We recently received a brilliant email from a chap called Jim who was suitably impressed by our frying pan report (thanks Jim!) and who had some wonderful advice on how to restore the non-stickiness to your non-stick frying pan! We wanted to share it with you all, so here is Jim’s advice…
As you know already, PTFE coatings frequently lose their non-stick property as a thin adherent film of pyrolytic carbon accumulates on top of the PTFE non-stick layer (ironically, one of the few materials that can stick to PTFE is this form of carbon).
Unfortunately the carbon layer is normally the same colour as the PTFE neneath (ie. black) - such that very few users recognise what’s wrong.
Until, that is, their eggs begin to stick. And then, frustrated and failing to recognise the cause, they may finish by throwing away an otherwise good pan. Not perhaps the best example of ’sustainable living’ !
But a problem understood is a problem half solved. And this problem is curiously easy to diagnose. Just place a little cold water in the pan, swirl it around, and let it come to rest with the pan slightly tilted. Where a carbon film is present, the surface of the pan remains wet across the whole base of the pan.
The way to restore the non-stick property is simply to remove the carbon film, exposing the original PTFE beneath. Given that the carbon film is quite hard, whilst the original PTFE coating is soft, the obvious way to achieve this is to rub the inside of the pan with a hard abrasive - eg. ‘wet and dry’ paper, using it wet to avoid clogging.
Typically ’P600′ or ‘P400′ grade abrasive paper will be suitable, though for very heavy contamination a coarser grade may be required to get the job done in a reasonable time.
The idea is to rub down the base of the pan as if you were removing a hard paint film, pressing quite hard with a small patch of abrasive paper folded back on itself, and swirling around a small puddle of water as you go.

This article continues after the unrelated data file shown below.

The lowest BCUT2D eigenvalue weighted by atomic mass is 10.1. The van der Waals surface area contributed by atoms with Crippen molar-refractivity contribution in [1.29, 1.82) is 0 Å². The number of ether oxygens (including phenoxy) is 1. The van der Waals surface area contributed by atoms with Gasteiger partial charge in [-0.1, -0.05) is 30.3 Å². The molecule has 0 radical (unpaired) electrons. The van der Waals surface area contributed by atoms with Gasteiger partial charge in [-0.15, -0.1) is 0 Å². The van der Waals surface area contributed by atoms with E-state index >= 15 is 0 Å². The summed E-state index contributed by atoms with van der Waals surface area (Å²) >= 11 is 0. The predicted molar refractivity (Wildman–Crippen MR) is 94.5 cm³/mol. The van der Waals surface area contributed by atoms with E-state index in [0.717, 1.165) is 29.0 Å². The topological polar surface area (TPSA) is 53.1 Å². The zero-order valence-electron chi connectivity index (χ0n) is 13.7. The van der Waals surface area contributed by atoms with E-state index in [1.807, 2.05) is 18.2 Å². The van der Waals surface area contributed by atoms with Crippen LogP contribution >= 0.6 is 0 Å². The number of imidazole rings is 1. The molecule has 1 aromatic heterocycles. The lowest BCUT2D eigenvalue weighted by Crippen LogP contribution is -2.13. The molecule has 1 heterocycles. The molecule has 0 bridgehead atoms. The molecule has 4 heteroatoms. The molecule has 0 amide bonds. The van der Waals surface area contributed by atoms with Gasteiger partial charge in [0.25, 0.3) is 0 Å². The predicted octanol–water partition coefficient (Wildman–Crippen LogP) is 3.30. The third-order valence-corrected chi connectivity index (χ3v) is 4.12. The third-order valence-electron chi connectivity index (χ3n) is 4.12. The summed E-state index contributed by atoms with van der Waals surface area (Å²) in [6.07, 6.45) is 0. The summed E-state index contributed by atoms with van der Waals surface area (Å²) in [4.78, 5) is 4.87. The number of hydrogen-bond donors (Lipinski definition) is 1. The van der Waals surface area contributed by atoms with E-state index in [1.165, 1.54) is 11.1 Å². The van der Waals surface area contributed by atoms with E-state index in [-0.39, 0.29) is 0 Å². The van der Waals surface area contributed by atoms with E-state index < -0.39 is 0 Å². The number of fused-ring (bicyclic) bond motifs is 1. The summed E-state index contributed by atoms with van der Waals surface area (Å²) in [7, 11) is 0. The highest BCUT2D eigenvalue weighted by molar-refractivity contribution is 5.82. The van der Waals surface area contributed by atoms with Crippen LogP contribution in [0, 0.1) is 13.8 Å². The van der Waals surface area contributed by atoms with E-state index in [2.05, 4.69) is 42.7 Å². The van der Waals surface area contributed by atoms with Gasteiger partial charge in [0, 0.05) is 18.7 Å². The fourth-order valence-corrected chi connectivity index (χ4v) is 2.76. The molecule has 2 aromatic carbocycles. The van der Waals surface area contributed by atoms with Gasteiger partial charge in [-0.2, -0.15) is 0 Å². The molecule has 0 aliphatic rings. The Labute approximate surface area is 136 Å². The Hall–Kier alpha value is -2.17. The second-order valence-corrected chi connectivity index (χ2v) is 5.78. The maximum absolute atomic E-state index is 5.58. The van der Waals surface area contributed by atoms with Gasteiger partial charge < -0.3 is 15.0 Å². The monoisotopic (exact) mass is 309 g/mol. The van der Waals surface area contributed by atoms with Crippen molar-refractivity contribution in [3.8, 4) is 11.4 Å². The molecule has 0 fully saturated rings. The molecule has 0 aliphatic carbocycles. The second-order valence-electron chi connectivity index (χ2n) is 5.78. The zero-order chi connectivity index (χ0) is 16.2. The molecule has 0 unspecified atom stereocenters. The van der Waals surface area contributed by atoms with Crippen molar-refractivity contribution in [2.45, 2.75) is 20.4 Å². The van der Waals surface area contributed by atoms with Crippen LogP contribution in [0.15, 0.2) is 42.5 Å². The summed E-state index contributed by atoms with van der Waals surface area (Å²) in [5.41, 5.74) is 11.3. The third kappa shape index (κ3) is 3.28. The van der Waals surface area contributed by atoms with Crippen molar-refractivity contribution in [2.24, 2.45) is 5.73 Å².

Keep on rubbing away until you begin to see regions of the surface that dry off quickly just after you have rubbed them. The reason that they dry off is that you have now removed the carbon film, exposing the original PTFE beneath (PTFE isn’t wetted by water).
Of course you don’t want to remove the softer PTFE layer itself, or not if you can help it. So you concentrate now on rubbing just those portions of the surface which still remain wet as you go over them.
Very likely the water in the pan will quickly become black with all the carbon you are removing. It’s a sign, of course, that you are making good progress. But by all means tip this dirty water down the sink, and replace it with clean.
Eventually you should reach the stage where the entire surface dries almost instantly as you swill the water around in the base of the pan. The job is now done, and provided the PTFE layer itself has survived you should get several years more of trouble-free service from your quality pan.
Take a look at these photos that Jim sent us of his Crown Merton frying pan that he has had for 45 years and that is now as good as new after he used the above method to clean it!
Now it’s our turn to be impressed Jim! Thank you so much for sharing this, we are sure it will be a great help to lots of our Art of Living customers.
For even more information on how to prolong the life of your non-stick pans and for advice on an alternative take a look at our previous blog entry titled “Non-Stick Pans - the facts!”